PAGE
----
Mr. Speaker, it is my duty and pleasure to speak again on the budget and try to reveal to Canadians the truth in regard to some of these allegations that have been thrown around over the course of this debate taking place this morning and throughout the rest of the day.

Certainly we have heard ad nauseam from the Liberals about the role of the New Democratic Party in the income trust fiasco. I want to go back through it for members and give a little history lesson. Income trusts have been in place for a while. The previous finance minister, in September 2005, gave indications of his sense that they were not going quite right. That caused a great disruption in finance fields in this country and eventually led the Liberals, over the course of the next few months, to come up with a different position, such that they kept income trust legislation intact through the federal election of 2006.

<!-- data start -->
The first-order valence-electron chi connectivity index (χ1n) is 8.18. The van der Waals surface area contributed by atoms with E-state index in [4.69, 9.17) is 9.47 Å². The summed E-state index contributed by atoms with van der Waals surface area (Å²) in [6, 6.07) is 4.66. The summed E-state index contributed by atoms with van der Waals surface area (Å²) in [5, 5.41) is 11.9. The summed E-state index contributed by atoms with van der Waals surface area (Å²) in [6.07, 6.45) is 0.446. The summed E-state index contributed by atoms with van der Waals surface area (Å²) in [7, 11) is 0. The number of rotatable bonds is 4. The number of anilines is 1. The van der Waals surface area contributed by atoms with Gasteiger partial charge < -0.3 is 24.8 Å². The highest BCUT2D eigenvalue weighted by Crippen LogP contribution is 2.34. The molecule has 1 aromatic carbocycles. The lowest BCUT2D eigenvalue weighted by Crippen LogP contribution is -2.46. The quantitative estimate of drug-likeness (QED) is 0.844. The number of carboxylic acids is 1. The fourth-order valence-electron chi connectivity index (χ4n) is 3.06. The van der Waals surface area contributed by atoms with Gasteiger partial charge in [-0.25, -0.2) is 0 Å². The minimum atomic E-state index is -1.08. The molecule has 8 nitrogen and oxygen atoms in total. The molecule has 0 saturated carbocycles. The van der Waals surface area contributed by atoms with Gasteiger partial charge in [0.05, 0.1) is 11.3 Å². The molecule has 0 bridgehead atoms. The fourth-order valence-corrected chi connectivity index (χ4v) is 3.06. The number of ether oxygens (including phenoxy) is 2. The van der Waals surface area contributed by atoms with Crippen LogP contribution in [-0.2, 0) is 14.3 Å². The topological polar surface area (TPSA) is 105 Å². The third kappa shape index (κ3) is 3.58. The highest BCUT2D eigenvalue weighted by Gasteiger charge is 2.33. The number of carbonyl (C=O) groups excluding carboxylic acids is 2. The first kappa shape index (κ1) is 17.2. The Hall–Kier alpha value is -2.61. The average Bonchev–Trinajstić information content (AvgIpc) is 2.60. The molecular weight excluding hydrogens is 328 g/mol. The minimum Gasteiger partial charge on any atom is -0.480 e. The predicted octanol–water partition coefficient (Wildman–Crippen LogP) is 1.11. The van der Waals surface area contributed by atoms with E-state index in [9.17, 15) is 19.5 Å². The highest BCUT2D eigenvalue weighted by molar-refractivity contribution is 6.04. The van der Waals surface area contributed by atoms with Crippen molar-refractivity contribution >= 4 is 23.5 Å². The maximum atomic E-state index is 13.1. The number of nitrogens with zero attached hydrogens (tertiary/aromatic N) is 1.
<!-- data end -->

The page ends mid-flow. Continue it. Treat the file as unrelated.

I think it is pretty clear that when the Conservatives got in they had supported the income trust legislation as well. The Prime Minister, in his comments during the election, certainly indicated that he was fully supportive of income trusts and the people who were engaged in them. He made some very valiant and self-serving statements during the election campaign about how he was going to continue to do this.